What: All Issues : Government Checks on Corporate Power : Oil & Gas Industry : (Reauthorizing the Federal Aviation Administration) Motion to preserve an amendment that would make it easier to apply for funding under the Coastal Impact Assistance Program/On the motion (2010 senate Roll Call 52)
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(Reauthorizing the Federal Aviation Administration) Motion to preserve an amendment that would make it easier to apply for funding under the Coastal Impact Assistance Program/On the motion
senate Roll Call 52     Mar 16, 2010
Progressive Position:
Nay
Progressive Result:
Win

This vote was on whether to allow to go forward an amendment offered by David Vitter, R-La., that would have prohibited the Interior Department from asking for supplemental information on a project being funded by the Coastal Impact Assistance Program once that project has been approved.  The program gives grants to coastal states with companies that drill for oil and gas on the Outer Continental Shelf (OCS) to mitigate the environmental impacts of those activities.  The amendment was offered to a bill that would reauthorize the Federal Aviation Administration and enact several new programs, including stricter pilot training recordkeeping standards and penalties for airlines that keep passengers idling on the tarmac too long.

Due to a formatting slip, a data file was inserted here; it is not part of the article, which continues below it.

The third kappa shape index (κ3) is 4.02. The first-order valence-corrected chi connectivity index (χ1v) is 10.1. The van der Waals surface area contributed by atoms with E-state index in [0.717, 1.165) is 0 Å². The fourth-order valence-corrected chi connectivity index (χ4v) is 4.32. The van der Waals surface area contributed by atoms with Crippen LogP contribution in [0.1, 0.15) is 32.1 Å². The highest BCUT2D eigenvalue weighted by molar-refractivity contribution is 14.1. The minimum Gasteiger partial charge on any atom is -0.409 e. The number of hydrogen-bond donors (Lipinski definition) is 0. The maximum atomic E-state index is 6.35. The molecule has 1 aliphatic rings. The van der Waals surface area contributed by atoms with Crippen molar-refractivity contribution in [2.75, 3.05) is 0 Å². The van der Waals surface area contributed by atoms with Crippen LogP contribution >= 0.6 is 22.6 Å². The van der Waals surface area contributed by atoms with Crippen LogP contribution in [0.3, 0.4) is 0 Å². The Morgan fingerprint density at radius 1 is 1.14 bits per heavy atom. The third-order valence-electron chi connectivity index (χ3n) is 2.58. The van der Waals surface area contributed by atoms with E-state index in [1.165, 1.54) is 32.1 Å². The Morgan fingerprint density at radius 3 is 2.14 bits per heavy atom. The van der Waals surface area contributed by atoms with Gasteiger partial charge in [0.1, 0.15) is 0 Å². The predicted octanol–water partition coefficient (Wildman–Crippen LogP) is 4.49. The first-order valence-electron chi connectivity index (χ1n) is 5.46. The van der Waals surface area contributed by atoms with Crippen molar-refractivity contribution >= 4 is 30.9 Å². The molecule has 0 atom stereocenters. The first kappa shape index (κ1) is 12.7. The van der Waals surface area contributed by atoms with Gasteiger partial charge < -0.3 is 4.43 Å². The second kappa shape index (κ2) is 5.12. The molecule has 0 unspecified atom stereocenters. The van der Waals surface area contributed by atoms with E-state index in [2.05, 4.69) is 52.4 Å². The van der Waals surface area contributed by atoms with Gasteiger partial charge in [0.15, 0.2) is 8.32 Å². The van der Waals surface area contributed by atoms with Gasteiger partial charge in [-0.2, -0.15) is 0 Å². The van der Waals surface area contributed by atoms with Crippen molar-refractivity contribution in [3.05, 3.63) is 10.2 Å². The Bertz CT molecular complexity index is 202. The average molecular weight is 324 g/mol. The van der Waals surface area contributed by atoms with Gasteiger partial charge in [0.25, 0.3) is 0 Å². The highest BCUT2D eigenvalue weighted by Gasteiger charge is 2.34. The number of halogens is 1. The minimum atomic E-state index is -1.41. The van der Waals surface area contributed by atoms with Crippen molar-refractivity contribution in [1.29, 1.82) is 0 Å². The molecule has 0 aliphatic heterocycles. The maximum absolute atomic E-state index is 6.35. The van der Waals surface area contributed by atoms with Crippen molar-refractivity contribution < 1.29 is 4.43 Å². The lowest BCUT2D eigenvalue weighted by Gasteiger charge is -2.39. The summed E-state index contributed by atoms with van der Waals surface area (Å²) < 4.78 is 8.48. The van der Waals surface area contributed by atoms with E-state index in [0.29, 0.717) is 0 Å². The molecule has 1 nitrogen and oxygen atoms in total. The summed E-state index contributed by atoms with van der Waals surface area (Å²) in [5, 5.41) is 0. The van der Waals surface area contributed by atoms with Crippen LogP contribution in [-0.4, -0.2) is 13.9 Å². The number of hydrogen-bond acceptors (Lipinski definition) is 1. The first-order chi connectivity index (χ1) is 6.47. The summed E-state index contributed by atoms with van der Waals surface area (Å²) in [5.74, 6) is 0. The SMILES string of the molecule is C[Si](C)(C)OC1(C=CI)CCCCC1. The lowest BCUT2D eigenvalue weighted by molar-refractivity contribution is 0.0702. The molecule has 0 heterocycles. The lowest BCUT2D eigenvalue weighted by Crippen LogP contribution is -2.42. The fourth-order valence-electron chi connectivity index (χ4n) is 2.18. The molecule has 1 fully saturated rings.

After Vitter offered his amendment, Jeff Bingaman, D-N.M., attempted to defeat it with a parliamentary maneuver, saying the amendment violated the Senate’s budgetary rules.  Vitter then asked that the rules be waived in this case, which is what this vote was on.

Vitter said money from this grant program has been “very slow to get to states.”  

Mary Landrieu, D-La., also supported the amendment.

“No environmental laws will be ignored. The process will be followed. But this amendment would simply expedite getting money to the Gulf Coast States and to other States that benefit from this program,” she said.

Jeff Bingaman, D-N.M., said the amendment is completely unrelated to the underlying bill and would “make, in my view, inappropriate changes to a program that provides assistance to six coastal States.”

“In my view, it will dilute the authority of the Secretary of Interior to properly oversee and ensure the accountability for the funds that are being spent in these programs,” Bingaman said.

By a vote of 41-57, the motion to waive the rules and allow the amendment to go forward failed. All but four Republicans present voted to waive the rules.  All but five Democrats present voted against waiving the rules.  The end result is that the rules were not waived, the amendment was defeated, and a bill to reauthorize aviation programs went forward without language that would have made it easier for states to apply for funding under a coastal management program.

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